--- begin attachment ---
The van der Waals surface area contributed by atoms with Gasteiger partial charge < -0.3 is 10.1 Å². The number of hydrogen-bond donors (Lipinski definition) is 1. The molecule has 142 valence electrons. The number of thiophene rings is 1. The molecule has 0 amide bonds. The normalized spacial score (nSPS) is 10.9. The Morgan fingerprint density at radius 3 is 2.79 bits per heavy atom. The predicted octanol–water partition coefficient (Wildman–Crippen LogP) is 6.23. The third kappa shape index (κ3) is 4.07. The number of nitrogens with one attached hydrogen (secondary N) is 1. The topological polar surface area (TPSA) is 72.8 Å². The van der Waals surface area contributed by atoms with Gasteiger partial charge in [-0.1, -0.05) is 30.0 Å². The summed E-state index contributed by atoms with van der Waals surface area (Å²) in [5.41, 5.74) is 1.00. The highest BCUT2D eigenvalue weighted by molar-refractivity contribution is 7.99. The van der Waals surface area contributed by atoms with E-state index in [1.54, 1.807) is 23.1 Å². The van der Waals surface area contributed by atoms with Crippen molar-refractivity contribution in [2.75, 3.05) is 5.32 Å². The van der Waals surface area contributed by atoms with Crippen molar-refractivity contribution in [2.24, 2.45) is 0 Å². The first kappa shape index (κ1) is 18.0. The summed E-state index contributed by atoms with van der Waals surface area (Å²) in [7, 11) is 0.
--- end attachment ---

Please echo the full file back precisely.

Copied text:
The van der Waals surface area contributed by atoms with Gasteiger partial charge < -0.3 is 10.1 Å². The number of hydrogen-bond donors (Lipinski definition) is 1. The molecule has 142 valence electrons. The number of thiophene rings is 1. The molecule has 0 amide bonds. The normalized spacial score (nSPS) is 10.9. The Morgan fingerprint density at radius 3 is 2.79 bits per heavy atom. The predicted octanol–water partition coefficient (Wildman–Crippen LogP) is 6.23. The third kappa shape index (κ3) is 4.07. The number of nitrogens with one attached hydrogen (secondary N) is 1. The topological polar surface area (TPSA) is 72.8 Å². The van der Waals surface area contributed by atoms with Gasteiger partial charge in [-0.1, -0.05) is 30.0 Å². The summed E-state index contributed by atoms with van der Waals surface area (Å²) in [5.41, 5.74) is 1.00. The highest BCUT2D eigenvalue weighted by molar-refractivity contribution is 7.99. The van der Waals surface area contributed by atoms with E-state index in [1.54, 1.807) is 23.1 Å². The van der Waals surface area contributed by atoms with Crippen molar-refractivity contribution in [2.75, 3.05) is 5.32 Å². The van der Waals surface area contributed by atoms with Crippen molar-refractivity contribution in [2.24, 2.45) is 0 Å². The first kappa shape index (κ1) is 18.0. The summed E-state index contributed by atoms with van der Waals surface area (Å²) in [7, 11) is 0.